computer readable program code means for representing each surface of the model at at least one level of resolution wherein the representation allows ISP construction of the model;
computer readable program code means for using irregular space partitioning to interactively build the model using said surface representation of the first surface, wherein the model is an ISP model;
computer readable program code means for updating the surface representation of at least one surface of the ISP model after the irregular space partitioning of the ISP model;
computer readable program code means for causing a computer to determine using said surface representation of the first surface, as the ISP model is being built, the rendering resolution of a portion of the first surface based on a view frustum from which the first surface is to be viewed; and
computer readable program code means for causing a computer to render the portion of the first surface, using said surface representation of the first surface, on the output device using the rendering resolution as the ISP model is being built.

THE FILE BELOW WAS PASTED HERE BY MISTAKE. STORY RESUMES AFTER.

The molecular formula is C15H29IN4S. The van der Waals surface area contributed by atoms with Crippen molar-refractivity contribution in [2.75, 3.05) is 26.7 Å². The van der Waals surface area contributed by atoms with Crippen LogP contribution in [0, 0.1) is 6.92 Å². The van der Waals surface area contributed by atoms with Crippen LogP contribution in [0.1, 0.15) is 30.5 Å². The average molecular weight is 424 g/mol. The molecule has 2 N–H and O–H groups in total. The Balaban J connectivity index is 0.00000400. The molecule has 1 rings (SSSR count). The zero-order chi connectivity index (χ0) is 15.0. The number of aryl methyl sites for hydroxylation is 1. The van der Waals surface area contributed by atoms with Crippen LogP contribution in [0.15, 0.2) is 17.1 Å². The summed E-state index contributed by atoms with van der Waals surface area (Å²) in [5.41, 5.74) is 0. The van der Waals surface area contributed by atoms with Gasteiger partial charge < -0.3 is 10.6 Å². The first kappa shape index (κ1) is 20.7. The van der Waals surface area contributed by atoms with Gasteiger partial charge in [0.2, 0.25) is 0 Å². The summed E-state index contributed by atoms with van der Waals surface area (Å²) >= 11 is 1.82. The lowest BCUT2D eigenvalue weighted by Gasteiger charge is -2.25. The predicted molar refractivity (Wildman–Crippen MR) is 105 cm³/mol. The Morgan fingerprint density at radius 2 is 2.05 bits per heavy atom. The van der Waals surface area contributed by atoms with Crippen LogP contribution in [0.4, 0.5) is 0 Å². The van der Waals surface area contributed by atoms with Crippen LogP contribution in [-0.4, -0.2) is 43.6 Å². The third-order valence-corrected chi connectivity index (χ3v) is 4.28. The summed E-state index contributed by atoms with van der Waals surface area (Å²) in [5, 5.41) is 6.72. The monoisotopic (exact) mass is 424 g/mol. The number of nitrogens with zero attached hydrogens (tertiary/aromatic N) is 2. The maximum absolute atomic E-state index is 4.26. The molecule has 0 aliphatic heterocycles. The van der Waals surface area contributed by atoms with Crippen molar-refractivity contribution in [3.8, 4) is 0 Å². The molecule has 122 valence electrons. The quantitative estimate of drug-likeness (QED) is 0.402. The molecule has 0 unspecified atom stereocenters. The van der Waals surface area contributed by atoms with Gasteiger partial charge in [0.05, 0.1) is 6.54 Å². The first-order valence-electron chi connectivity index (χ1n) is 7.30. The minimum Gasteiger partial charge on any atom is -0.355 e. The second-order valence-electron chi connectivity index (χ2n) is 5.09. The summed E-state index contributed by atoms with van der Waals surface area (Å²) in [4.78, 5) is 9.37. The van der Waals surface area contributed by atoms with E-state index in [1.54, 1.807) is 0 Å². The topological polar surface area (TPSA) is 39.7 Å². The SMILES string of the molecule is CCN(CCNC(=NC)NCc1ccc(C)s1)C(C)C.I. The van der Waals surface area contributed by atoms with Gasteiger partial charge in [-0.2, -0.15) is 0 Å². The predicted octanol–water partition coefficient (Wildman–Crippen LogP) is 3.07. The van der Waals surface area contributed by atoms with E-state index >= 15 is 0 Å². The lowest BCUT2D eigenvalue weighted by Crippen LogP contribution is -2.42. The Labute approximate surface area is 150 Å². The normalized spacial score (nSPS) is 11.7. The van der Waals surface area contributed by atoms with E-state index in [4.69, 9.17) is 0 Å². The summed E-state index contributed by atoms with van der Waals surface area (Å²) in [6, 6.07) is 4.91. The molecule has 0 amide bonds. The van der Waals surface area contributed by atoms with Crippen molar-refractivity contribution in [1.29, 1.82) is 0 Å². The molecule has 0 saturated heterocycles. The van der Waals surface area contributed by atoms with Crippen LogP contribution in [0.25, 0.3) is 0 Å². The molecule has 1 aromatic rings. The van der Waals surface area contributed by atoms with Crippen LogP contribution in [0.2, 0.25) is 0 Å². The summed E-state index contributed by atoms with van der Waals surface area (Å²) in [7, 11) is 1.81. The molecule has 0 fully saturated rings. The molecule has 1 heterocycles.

41. The article of manufacture of
computer readable program code means for causing a computer to select, based on the view frustum, the vertices to be rendered from among the one or more vertices;
computer readable program code means for causing a computer to selecting, based on the view frustum, the edges to be rendered from among the one or more edges; and
computer readable program code means for causing a computer to tessellate the vertices to be rendered and the edges to be rendered.
42. The article of manufacture of
computer readable program code means for causing a computer to partition the surface into n
_{i }nodes at resolution level-i using a level-i set of boundaries; computer readable program code means for causing a computer to partition the surface into n